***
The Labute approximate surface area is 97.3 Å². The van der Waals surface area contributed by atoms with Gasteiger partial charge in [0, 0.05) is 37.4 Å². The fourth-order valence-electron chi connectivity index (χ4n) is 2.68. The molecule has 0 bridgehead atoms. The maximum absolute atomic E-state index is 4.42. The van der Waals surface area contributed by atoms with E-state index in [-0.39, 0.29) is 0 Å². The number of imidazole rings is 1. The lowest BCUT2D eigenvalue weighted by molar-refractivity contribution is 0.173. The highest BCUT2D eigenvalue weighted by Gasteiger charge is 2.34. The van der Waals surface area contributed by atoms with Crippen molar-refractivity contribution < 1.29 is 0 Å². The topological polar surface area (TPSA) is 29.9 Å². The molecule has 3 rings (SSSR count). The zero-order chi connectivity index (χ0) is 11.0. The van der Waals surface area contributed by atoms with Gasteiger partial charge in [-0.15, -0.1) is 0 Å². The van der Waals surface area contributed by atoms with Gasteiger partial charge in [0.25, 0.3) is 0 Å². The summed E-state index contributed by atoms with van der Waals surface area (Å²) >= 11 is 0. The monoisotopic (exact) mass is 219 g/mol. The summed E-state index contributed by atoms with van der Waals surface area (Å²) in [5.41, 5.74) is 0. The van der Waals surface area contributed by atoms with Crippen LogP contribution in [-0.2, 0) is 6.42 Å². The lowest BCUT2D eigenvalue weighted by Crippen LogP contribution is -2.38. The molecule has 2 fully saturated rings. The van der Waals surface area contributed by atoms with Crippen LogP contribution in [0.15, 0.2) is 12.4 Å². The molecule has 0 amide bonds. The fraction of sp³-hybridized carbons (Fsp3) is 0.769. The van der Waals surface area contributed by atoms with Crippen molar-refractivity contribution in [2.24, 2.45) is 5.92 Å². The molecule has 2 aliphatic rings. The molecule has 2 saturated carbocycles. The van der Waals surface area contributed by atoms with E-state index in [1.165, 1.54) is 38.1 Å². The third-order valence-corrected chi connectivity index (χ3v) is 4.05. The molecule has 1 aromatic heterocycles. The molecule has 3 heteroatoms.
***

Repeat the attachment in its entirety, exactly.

The Labute approximate surface area is 97.3 Å². The van der Waals surface area contributed by atoms with Gasteiger partial charge in [0, 0.05) is 37.4 Å². The fourth-order valence-electron chi connectivity index (χ4n) is 2.68. The molecule has 0 bridgehead atoms. The maximum absolute atomic E-state index is 4.42. The van der Waals surface area contributed by atoms with E-state index in [-0.39, 0.29) is 0 Å². The number of imidazole rings is 1. The lowest BCUT2D eigenvalue weighted by molar-refractivity contribution is 0.173. The highest BCUT2D eigenvalue weighted by Gasteiger charge is 2.34. The van der Waals surface area contributed by atoms with Crippen molar-refractivity contribution < 1.29 is 0 Å². The topological polar surface area (TPSA) is 29.9 Å². The molecule has 3 rings (SSSR count). The zero-order chi connectivity index (χ0) is 11.0. The van der Waals surface area contributed by atoms with Gasteiger partial charge in [-0.15, -0.1) is 0 Å². The van der Waals surface area contributed by atoms with Gasteiger partial charge in [0.25, 0.3) is 0 Å². The summed E-state index contributed by atoms with van der Waals surface area (Å²) >= 11 is 0. The monoisotopic (exact) mass is 219 g/mol. The summed E-state index contributed by atoms with van der Waals surface area (Å²) in [5.41, 5.74) is 0. The van der Waals surface area contributed by atoms with Crippen LogP contribution in [-0.2, 0) is 6.42 Å². The lowest BCUT2D eigenvalue weighted by Crippen LogP contribution is -2.38. The molecule has 2 fully saturated rings. The van der Waals surface area contributed by atoms with Crippen LogP contribution in [0.15, 0.2) is 12.4 Å². The molecule has 0 amide bonds. The fraction of sp³-hybridized carbons (Fsp3) is 0.769. The van der Waals surface area contributed by atoms with Crippen molar-refractivity contribution in [2.24, 2.45) is 5.92 Å². The molecule has 2 aliphatic rings. The molecule has 2 saturated carbocycles. The van der Waals surface area contributed by atoms with E-state index in [1.165, 1.54) is 38.1 Å². The third-order valence-corrected chi connectivity index (χ3v) is 4.05. The molecule has 1 aromatic heterocycles. The molecule has 3 heteroatoms.